Very Active Pacific Weather Pattern

A couple of unusually strong storms are headed for the Sierra that will bring upper elevation snow, high winds and cooler temperatures.

The first storm will come in late Sunday afternoon. Storms this time of year do not pack much moisture. I doubt any moisture associated with Sunday's storm will make it over the Carson range. But the cold air and wind certainly will.

Here is a 500mb look at the Pacific ocean.


First thing to notice, our ridge of high pressure has been pushed out to sea again. Second thing to notice, the storm track is very active, with storms somewhat stacked up. If this were late December, it would be quite impressive. Again, I do not see copious amounts of precip, but I do see much cooler and more windy weather for Tahoe and the Sierra through at least next Saturday (and Reno/Carson too).

Paul Hunnington, the top researcher at TWB and maybe the top researcher anywhere, makes this observation:

What is happening is the North Atlantic Oscillation is locked in negative phase which means the Azores high is extremely abnormally weak for this time of year and the butterfly effect is keeping the jet stream or North America pattern in positive phase. This means the jet stream is finding an equilibrium at a low el nino type angular trajectory and is being fueled by high humidity and cloud development over east asia. Moreover with the north pacific decadel in warm phase (Northeast pacific basin sea surface temperatures are above normal) it is energizing the large upper level lows that are slowly drifting east across the north pacific ocean and rotating over the West coast every five days or so. Another interesting teleconnective pattern is the Antarctic Oscillation and the positive phase that is becoming more common as our earth warms! The positive phase controls the lows from detracting from the polar vortex and dropping down into the lower latitudes and during the last thirty years is becoming more of the norm and thus keeps a zonal jet stream that hugs the ice shelf. What does this have to do with California weather patterns one might ask? To be honest no one knows but could mean more active wet summers for us??  Bottom line is negative phase North Atlantic Oscillation+positive phase North Pacific decadel oscillation+active equatorial thunderstorms or hyperactive ITCZ+ high global specific humidity levels (result of two el nino years)= large upper levels lows at low latitudes hitting the west coast most if not all summer! This is why I was predicting snow around summer solstice.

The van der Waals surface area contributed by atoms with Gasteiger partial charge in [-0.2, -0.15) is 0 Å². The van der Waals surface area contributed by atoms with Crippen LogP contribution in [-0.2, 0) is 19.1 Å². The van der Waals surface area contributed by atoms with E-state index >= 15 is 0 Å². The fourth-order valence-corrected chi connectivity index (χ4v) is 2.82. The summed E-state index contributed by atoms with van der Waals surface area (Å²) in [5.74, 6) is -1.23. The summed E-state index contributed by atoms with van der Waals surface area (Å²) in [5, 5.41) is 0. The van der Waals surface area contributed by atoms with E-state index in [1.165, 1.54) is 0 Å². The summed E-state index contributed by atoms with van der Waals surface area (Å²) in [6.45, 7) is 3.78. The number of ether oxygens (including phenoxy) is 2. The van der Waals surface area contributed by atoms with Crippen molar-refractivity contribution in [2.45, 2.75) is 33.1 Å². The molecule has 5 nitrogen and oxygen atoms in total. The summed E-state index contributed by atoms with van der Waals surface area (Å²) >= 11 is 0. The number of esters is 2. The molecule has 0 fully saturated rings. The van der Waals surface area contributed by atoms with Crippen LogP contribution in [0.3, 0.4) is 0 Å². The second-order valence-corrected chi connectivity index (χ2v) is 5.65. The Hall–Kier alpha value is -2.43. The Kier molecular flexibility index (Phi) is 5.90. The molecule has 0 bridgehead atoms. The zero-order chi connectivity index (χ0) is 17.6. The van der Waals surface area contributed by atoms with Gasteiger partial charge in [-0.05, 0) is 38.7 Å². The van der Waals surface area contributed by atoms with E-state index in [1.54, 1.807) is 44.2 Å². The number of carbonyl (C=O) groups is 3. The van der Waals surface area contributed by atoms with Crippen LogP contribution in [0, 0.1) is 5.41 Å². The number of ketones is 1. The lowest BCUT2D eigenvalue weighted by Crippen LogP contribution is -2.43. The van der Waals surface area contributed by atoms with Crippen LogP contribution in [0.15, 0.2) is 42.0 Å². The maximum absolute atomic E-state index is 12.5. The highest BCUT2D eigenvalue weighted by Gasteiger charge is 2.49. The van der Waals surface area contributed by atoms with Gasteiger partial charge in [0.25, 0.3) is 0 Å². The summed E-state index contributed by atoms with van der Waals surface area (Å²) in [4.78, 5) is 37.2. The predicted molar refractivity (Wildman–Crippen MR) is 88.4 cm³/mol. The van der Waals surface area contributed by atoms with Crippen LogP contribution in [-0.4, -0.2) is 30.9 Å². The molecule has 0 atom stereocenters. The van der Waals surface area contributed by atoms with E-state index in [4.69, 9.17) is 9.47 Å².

Yes, we are thinking high elevation snow for Sunday night and then again next Thursday.

We are also thinking that this pattern bodes well for an even stormier winter starting in late October or early November. Maybe not Donner like, but more than last year! We will have a much more detailed explanation sometime this summer.

Stay Tuned ...

Comments

  1. This comment has been removed by the author.

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  2. Would our monsoons seasons be more active to. Is it good news that we could have rain almost all year around.would winter be more active.

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    1. I am guessing that the monsoon season would stay pretty constant. However, these larger storms we are seeing late in the year will have the tendency to pull that moisture further north and west.

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  3. That's a great question Shawn and what i'm observing is the east equatorial pacific is staying rather warm around the slim tongue of colder water ( La Nina) that has surfaced behind the massive kelvin wave that propagated eastward last spring and summer triggering the hyped up "super el nino"! The pattern now is much different than 1998(last similar post el nino year) in many ways regarding how these oceanic sea surface temperatures are counter reacting to these incredibly high equatorial ocean temperatures that peaked in November if i recall? Presently the warm sst anomalies are still dominating a large portion of the east equatorial pacific and most of the Northeast Pacific ocean basin from Baja up to Alaska and out to around Hawaii. This should create ripe conditions for strong thunderstorms to form in the east equatorial pacific above the colder water and be entrained into the upper level lows that are lining up around the entire northern hemispheric westerlies. This should give these large troughs better dynamics for thunderstorms development and wetting rains. Late August i am predicting a major record breaking heatwave that could bring a very dangerous lightning monsoon based storm that could trigger many fires and put people outdoors (hikers, boaters, golfers, etc in danger). There will be some before than but the real fireworks come late summer. cheers to a cloudy world right now, paul huntington

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  5. Lets hope the thunderstorms produce just enough rain to ease the fire danger.

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  6. Might be a bit to early but what are the thought for La Nina? What are some thoughts for next winter? Are we looking at another dry winter?

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